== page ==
Personality Cafe banner

1 - 5 of 5 Posts

·
Registered
Joined
·
244 Posts
Discussion Starter · #1 ·
I'm borrowing from the "reasons why I'll be single forever" thread because careers seem to be another area where many of us struggle. I know figuring out what to do with my life is my top priority right now and I feel like the more I search the more I realize I'll probably never find a job/career I enjoy.

  1. I can't stick with a decision. All the best jobs require years of schooling but I'm afraid to commit to years of school if there's a good chance by the time I finish I'll change my mind about working in that field. I only have a BA in psychology so my options are pretty limited without getting more education.
  2. I'm torn between the desire to help others and take care of my own needs. Jobs that help others are usually simultaneously rewarding and draining and I'm afraid I would crumple under the stress. Plus the low pay for most helping professions means I probably wouldn't be able to afford many fun extras to try to cheer myself in my free time.
  3. I want to be able to be independent and creative but I also need structure. I've done office jobs most of my life and hated them because they feel boring and meaningless but I think if I took on a job with a lot of creative freedom I would feel lost without some direction. I would at least be prone to procratination.
  4. I'm pretty much 100% introverted. And shy. My ideal job would let me work alone (or at least one on one), but pretty much every job requires interaction from time to time. The only jobs that do seem to allow you to work completely alone are freelance gigs where you need to extrovert enough to be your own pitch man.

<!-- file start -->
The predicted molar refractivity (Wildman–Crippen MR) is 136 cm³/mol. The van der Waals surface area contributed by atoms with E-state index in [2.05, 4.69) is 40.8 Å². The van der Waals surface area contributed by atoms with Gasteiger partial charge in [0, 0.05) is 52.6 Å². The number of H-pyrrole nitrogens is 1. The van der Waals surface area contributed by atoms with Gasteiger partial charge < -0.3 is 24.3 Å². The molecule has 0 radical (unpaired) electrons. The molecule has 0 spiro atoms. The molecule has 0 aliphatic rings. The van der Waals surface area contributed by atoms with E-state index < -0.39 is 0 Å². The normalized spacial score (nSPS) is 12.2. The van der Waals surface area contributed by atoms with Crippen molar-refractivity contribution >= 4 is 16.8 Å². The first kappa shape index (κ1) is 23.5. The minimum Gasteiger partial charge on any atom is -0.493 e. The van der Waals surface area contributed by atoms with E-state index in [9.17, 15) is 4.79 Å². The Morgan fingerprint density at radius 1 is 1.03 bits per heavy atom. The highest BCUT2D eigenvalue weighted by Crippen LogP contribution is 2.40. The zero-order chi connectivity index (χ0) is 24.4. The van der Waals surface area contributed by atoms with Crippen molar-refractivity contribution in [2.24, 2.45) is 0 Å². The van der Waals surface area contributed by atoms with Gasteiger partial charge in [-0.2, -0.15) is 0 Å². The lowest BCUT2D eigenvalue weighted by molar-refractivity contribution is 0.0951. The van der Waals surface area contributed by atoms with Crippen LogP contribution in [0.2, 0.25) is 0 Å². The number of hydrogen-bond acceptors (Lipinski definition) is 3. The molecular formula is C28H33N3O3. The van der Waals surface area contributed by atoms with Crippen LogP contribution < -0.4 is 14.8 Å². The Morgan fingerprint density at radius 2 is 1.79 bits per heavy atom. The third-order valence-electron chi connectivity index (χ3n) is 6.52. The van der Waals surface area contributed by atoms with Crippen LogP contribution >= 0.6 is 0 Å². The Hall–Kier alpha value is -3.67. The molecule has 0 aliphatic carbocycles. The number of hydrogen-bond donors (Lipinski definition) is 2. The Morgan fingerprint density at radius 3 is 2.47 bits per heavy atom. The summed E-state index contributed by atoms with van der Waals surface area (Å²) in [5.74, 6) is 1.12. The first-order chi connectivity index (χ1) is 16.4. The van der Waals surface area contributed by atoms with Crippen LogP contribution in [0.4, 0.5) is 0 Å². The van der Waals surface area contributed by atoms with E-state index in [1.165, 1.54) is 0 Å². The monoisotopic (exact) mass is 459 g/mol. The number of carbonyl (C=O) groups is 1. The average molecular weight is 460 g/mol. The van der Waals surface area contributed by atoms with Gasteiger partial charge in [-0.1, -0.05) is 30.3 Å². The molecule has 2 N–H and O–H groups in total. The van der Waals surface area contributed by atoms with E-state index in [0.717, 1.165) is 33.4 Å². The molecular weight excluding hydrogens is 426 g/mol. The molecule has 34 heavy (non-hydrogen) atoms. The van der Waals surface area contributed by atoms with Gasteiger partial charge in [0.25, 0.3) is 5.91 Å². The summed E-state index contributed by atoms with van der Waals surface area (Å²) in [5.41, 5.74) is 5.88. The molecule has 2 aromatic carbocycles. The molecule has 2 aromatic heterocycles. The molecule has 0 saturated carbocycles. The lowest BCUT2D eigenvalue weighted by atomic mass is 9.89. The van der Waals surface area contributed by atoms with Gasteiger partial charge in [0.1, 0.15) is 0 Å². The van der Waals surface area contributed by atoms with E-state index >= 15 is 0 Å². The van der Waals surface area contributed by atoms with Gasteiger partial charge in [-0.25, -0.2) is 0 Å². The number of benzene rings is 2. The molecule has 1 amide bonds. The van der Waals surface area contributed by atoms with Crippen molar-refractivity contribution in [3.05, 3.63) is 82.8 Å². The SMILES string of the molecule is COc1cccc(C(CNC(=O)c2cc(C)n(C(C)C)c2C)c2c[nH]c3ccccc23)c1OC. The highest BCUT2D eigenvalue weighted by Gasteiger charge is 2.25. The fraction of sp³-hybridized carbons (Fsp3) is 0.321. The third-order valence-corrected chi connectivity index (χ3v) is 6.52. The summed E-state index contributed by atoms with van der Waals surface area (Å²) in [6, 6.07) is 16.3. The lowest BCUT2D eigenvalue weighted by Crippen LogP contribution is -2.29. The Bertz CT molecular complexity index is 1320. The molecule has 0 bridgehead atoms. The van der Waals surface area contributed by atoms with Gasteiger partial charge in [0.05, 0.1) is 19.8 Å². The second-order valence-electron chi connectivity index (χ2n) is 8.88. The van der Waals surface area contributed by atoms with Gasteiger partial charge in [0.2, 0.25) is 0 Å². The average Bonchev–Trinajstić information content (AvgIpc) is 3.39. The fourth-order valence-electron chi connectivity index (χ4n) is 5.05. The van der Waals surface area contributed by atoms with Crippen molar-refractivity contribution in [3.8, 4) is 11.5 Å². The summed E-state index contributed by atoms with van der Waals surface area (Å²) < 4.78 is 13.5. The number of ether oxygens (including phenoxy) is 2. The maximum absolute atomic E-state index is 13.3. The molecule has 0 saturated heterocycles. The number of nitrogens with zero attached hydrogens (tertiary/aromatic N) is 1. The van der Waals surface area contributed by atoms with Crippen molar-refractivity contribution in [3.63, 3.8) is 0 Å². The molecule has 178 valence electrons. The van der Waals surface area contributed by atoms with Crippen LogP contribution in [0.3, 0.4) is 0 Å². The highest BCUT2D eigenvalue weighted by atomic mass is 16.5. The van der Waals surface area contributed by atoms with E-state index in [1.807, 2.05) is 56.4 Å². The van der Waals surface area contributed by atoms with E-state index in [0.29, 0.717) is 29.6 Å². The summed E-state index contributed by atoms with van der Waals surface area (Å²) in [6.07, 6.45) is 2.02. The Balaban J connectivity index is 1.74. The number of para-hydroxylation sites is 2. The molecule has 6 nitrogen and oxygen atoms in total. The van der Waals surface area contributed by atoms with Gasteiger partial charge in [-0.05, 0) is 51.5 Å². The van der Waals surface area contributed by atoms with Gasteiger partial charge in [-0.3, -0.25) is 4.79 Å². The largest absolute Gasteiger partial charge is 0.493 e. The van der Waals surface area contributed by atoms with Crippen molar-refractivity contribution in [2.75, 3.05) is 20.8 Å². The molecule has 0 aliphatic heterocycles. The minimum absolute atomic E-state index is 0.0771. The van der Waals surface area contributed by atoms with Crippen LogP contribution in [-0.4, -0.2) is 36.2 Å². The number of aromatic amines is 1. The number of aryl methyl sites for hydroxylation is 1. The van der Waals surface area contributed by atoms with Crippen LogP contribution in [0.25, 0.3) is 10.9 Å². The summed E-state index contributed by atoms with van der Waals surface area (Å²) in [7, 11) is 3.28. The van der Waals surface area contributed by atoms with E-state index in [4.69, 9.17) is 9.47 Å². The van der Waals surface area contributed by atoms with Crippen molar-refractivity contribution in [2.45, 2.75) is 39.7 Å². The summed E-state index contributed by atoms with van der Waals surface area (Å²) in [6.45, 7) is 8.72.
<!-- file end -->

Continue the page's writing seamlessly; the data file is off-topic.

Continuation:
5. I haven't taken my idealism down to realistic levels yet. I'm 21 and in that weird not-a-kid-but-not-quite-a-full-blown-adult-yet stage where I'm itching to find my own place and start a life of my own. But despite seeing the necessity of being practical so that I can pay the bills, I can't shake the feeling that I'll never be satisfied with my life unless I do something truly extaordinary with it... which pretty much paralyzes me from doing anything.
  6. I have no career role models around me. My whole family is ESXX and both my parents are SJs so they don't get it (I'm an INFP). They've both worked pretty practical jobs their whole lives and just keep recommending office type jobs to me - they don't understand why I wouldn't want to do that. (Full disclosure: My ESTJ dad actually work a kinda INFP job for a change now - high school teacher (special ed and math) - but he makes it sound like the administration is so crushing and hellbent on just graduating as many kids as possible that they encourage sacrificing actual teaching for just catering to the standardized tests, though this may just be because my dad's a teacher in a NYC public school where a lot of kids don't graduate or just barely do.)
  7. I'm just out of ideas. I've gone through every career on every list of suggested careers for INFPs (and many additional careers) and for all of them I've come up with reasons for crossing them off the list.
So who else is hopeless like me? What are your reasons? (Or by chance have any of you gotten over your obstacles and found a good fit job/career?)
 

·
Registered
Joined
·
122 Posts
I am still in the schooling stage of finding a career. I am going for Pharmacy school.

Why? No particular reason other than the fact that it seems pretty nice and that it is good money. I have a good science background so Pharmacy just seemed like the logical pick. I don't think I'll hate it.

In terms of in obstacles I may face regarding my personality? I'll probably just better develop different cognitive functions and do whatever I need to so that I can live somewhat happily with a nice steady flow of income. I really don't see any other choice other than to adapt and develop myself in new ways.